I’ve tended to stick with looking at cases per capita. Again, big flaws with using that for comparisons because testing regimes change the figures and also there are differences in who gets counted (e.g. if you get tested twice and a positive both times is that 1 person in the count or 2?). Still, the PJMedia article in both cases points to cases per capita as a statistic where the US is not the worst in the world.

So how is the US doing on that figure? You can look at the figures in a table here https://ourworldindata.org/grapher/total-confirmed-cases-of-covid-19-per-million-people?tab=table

Overall, the US is 11th in the list. 10 countries are worse on this stat! But…most of those ten are relatively small countries or actually VERY small countries (eg the Vatican) and a single outbreak sends a per capita figure soaring. Filter out those nations with populations less than 5 million and you more clearly see nations with proportionally large numbers. This is the top 15. The US is not number one…it’s number 2 because Chile is worse. The top 4 are all in the Americas. Sweden and Singapore are both special cases in their own way and may not be that comparable. After the table, I’ll look at a way both Sweden and Singapore are observably quite different.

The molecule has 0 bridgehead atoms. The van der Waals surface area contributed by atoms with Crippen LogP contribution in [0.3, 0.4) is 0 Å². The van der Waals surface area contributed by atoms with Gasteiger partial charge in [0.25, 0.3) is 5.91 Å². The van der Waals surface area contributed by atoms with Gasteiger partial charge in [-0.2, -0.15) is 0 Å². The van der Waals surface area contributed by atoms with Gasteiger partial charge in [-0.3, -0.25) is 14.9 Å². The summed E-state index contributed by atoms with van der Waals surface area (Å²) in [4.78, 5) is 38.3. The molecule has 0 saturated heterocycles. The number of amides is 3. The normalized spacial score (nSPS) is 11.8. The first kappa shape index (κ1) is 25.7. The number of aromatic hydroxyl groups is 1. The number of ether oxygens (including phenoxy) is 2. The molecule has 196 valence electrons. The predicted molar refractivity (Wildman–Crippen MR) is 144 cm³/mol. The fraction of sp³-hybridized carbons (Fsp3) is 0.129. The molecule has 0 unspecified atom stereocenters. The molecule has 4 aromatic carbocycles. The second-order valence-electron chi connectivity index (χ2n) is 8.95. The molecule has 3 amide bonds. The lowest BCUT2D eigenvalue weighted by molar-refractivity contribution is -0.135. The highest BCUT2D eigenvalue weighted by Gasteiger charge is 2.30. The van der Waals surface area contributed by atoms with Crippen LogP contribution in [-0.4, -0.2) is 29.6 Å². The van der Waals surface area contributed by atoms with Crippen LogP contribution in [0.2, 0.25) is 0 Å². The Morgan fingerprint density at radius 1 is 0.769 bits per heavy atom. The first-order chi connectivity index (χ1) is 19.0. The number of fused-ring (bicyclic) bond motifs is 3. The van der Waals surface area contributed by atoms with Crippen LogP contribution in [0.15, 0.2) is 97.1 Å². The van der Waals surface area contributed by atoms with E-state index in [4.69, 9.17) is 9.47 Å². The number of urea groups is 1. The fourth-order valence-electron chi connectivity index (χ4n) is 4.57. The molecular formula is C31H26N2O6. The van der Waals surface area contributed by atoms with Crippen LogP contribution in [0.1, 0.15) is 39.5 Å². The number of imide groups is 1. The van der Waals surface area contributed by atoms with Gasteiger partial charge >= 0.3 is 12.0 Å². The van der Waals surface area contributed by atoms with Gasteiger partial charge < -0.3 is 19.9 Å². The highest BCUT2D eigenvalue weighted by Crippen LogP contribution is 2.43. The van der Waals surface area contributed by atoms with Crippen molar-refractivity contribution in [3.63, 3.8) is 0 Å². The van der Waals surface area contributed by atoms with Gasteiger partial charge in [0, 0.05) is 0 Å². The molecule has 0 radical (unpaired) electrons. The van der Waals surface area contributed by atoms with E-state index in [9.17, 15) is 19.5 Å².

CountryCases per millionPopulation
Chile17,081.7918,952,038
United States11,020.20329,064,917
Peru10,479.7632,510,453
Brazil9,627.09211,049,527
Singapore8,111.155,804,337
Sweden7,652.1410,036,379
Saudi Arabia7,061.8734,268,528
Belarus6,961.569,452,411
United Arab Emirates5,704.729,770,529
South Africa5,692.1558,558,270
Israel5,483.088,519,377
Belgium5,478.9611,539,328
Russia5,245.07145,872,256
Bolivia4,806.1211,513,100

As I’ve said, the cases stat is questionable because if you don’t do any testing then you don’t find cases, likewise the number of infections will also lead to an increase in testing and hence finding more cases. However, I’ve found watching the trajectory of cases per million to be an effective way of seeing what is going on. It’s an imperfect indicator but one of the better ones (as always, never depend on one statistic.

I said Sweden and Singapore are different and I think the graph of the top 6 nations in that table illustrates that and shows what I mean by trajectories.